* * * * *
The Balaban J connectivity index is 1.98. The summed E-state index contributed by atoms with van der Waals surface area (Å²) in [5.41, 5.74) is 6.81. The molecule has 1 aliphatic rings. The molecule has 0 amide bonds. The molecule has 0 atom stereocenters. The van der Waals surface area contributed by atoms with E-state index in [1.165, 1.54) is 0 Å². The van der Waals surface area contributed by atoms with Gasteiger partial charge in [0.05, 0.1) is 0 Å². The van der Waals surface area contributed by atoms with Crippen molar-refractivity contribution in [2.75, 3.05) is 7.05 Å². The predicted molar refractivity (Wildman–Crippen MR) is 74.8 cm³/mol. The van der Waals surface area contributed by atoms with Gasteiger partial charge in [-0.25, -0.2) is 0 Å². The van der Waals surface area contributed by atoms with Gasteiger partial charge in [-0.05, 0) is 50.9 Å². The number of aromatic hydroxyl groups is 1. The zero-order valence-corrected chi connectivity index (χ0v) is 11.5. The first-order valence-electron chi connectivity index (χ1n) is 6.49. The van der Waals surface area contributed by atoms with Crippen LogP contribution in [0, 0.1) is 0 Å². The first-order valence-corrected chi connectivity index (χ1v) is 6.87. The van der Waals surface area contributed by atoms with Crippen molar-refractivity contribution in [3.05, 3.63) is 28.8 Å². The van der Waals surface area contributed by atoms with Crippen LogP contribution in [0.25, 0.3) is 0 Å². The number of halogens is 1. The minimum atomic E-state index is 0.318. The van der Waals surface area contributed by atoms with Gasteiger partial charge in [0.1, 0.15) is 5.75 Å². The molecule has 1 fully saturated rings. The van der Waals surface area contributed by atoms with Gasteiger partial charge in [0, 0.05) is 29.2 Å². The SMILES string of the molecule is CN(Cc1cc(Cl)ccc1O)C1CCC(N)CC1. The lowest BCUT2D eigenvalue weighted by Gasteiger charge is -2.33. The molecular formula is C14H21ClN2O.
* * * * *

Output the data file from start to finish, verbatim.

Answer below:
The Balaban J connectivity index is 1.98. The summed E-state index contributed by atoms with van der Waals surface area (Å²) in [5.41, 5.74) is 6.81. The molecule has 1 aliphatic rings. The molecule has 0 amide bonds. The molecule has 0 atom stereocenters. The van der Waals surface area contributed by atoms with E-state index in [1.165, 1.54) is 0 Å². The van der Waals surface area contributed by atoms with Gasteiger partial charge in [0.05, 0.1) is 0 Å². The van der Waals surface area contributed by atoms with Crippen molar-refractivity contribution in [2.75, 3.05) is 7.05 Å². The predicted molar refractivity (Wildman–Crippen MR) is 74.8 cm³/mol. The van der Waals surface area contributed by atoms with Gasteiger partial charge in [-0.25, -0.2) is 0 Å². The van der Waals surface area contributed by atoms with Gasteiger partial charge in [-0.05, 0) is 50.9 Å². The number of aromatic hydroxyl groups is 1. The zero-order valence-corrected chi connectivity index (χ0v) is 11.5. The first-order valence-electron chi connectivity index (χ1n) is 6.49. The van der Waals surface area contributed by atoms with Crippen LogP contribution in [0, 0.1) is 0 Å². The first-order valence-corrected chi connectivity index (χ1v) is 6.87. The van der Waals surface area contributed by atoms with Crippen molar-refractivity contribution in [3.05, 3.63) is 28.8 Å². The van der Waals surface area contributed by atoms with Crippen LogP contribution in [0.25, 0.3) is 0 Å². The number of halogens is 1. The minimum atomic E-state index is 0.318. The van der Waals surface area contributed by atoms with Gasteiger partial charge in [0.1, 0.15) is 5.75 Å². The molecule has 1 fully saturated rings. The van der Waals surface area contributed by atoms with Gasteiger partial charge in [0, 0.05) is 29.2 Å². The SMILES string of the molecule is CN(Cc1cc(Cl)ccc1O)C1CCC(N)CC1. The lowest BCUT2D eigenvalue weighted by Gasteiger charge is -2.33. The molecular formula is C14H21ClN2O.